History of Passover


This year, the sunset on the evening of April 10 marks the beginning of Passover. Exodus 12 in the Bible tells the story of Passover from the life of Moses. Ten plagues were visited upon the Egyptian pharaoh (starring Yul Brenner, but he was much better in “The King and I”) to get his attention to release the Children of Israel from bondage. The final plague was the death of the first-born son. The Jews were to smear the blood of a sacrificed lamb upon their door posts so that the angel of death would “Passover” them unharmed. Pharaoh relented and released the Israelites. The Israelite slaves took the “road out” of Egypt: exodus


In making their hasty exit, the Jews did not have time to let their bread rise, so in commemoration, they celebrate the Passover Seder (“order”) meal with unleavened bread (matzo), bitter herbs, and roast lamb to be eaten in traveling garb. The term is often used interchangeably with the term Feast of Unleavened Bread at least in St. Luke’s Gospel (Chapter 22:1) though the first century Pharisees marked its start on the day after Passover. Nevertheless, during the seven days following Passover, only unleavened bread was eaten.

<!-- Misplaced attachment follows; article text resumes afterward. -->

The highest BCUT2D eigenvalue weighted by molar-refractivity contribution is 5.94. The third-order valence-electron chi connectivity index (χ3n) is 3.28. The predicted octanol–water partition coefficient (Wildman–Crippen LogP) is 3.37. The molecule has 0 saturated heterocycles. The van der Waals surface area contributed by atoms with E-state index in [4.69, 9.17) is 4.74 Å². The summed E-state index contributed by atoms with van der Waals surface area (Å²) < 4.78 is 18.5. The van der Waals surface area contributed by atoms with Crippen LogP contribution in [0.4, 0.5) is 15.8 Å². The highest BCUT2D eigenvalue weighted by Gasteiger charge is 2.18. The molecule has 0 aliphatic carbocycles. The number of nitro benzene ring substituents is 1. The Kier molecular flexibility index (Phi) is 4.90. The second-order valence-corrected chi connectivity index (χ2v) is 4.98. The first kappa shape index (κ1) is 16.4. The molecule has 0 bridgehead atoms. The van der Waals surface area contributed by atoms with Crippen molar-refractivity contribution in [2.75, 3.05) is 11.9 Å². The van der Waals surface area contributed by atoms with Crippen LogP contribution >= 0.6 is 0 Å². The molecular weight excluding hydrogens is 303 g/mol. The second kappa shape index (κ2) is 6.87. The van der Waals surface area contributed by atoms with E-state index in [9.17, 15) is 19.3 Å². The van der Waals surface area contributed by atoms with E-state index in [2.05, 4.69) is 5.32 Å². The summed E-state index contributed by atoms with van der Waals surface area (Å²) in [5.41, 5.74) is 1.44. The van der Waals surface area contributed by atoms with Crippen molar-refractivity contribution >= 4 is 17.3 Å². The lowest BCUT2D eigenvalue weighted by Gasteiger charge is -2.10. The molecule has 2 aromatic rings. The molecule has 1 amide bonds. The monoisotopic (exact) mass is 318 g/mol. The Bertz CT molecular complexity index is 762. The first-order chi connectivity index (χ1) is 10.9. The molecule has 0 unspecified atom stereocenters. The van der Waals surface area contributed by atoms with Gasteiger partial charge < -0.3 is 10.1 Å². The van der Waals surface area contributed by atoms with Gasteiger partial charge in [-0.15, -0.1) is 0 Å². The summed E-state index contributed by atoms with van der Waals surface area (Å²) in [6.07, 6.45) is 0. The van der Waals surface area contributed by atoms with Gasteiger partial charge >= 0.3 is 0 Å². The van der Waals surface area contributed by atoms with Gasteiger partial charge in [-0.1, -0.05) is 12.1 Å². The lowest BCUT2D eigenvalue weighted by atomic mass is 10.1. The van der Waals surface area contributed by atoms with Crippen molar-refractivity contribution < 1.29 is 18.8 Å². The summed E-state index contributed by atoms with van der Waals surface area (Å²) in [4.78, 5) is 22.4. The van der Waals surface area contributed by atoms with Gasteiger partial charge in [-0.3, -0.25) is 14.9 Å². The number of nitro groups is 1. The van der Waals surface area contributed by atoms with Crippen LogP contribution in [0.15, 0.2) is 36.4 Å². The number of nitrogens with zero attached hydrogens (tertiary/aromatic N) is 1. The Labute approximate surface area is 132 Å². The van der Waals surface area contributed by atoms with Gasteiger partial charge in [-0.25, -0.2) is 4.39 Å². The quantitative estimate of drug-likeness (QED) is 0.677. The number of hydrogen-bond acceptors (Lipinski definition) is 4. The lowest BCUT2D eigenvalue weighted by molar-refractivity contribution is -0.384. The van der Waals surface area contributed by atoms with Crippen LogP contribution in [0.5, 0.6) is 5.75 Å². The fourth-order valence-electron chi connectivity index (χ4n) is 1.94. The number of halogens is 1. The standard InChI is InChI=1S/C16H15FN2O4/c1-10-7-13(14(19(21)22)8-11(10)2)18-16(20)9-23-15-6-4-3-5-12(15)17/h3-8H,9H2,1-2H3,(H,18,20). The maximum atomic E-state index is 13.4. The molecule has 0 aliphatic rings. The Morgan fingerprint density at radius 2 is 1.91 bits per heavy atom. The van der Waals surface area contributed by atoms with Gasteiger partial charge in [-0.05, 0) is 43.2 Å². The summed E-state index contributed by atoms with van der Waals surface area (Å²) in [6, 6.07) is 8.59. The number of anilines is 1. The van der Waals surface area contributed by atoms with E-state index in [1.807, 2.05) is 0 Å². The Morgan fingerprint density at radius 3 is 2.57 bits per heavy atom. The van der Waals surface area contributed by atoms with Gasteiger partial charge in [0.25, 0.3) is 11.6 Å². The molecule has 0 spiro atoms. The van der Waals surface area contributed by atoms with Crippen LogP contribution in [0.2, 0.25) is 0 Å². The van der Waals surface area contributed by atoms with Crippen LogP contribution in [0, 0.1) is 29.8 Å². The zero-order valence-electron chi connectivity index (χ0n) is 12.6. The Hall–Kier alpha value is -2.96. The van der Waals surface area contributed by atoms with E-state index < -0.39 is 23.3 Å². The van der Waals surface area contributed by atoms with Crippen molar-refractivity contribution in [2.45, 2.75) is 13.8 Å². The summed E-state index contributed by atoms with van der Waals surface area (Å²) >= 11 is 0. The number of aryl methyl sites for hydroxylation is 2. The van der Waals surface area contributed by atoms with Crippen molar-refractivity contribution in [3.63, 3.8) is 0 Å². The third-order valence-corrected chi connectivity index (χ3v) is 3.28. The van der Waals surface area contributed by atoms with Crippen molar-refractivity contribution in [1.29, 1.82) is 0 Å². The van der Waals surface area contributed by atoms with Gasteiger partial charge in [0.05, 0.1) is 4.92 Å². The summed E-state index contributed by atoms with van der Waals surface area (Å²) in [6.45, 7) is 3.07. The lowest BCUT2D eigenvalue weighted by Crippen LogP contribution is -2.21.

This was a major holiday in the Jewish calendar when Jews from all over the world return to Jerusalem. During the original Passion Week, which was at Passover, the Jerusalem of Jesus’ time would have tripled from its population of about 50,000.

Last Supper

Could “The Last Supper” (made famous by Leonardo da Vinci’s painting now hanging in the refectory of the Convent of Santa Maria delle Grazia in Milan) that Jesus had with his disciples in the Upper Room have been a Passover meal? It seems likely from the New Testament Gospels, and the Epistles make it explicit. The Gospel of Mark 14:12 says it was “on the first day of the Festival of Unleavened Bread” when it was customary to sacrifice the Passover lamb. Some churches commemorate this meal by using unleavened bread for their Communion Eucharist.

The traditional greeting is Pesach Sameach.

Bill Petro, your friendly neighborhood historian

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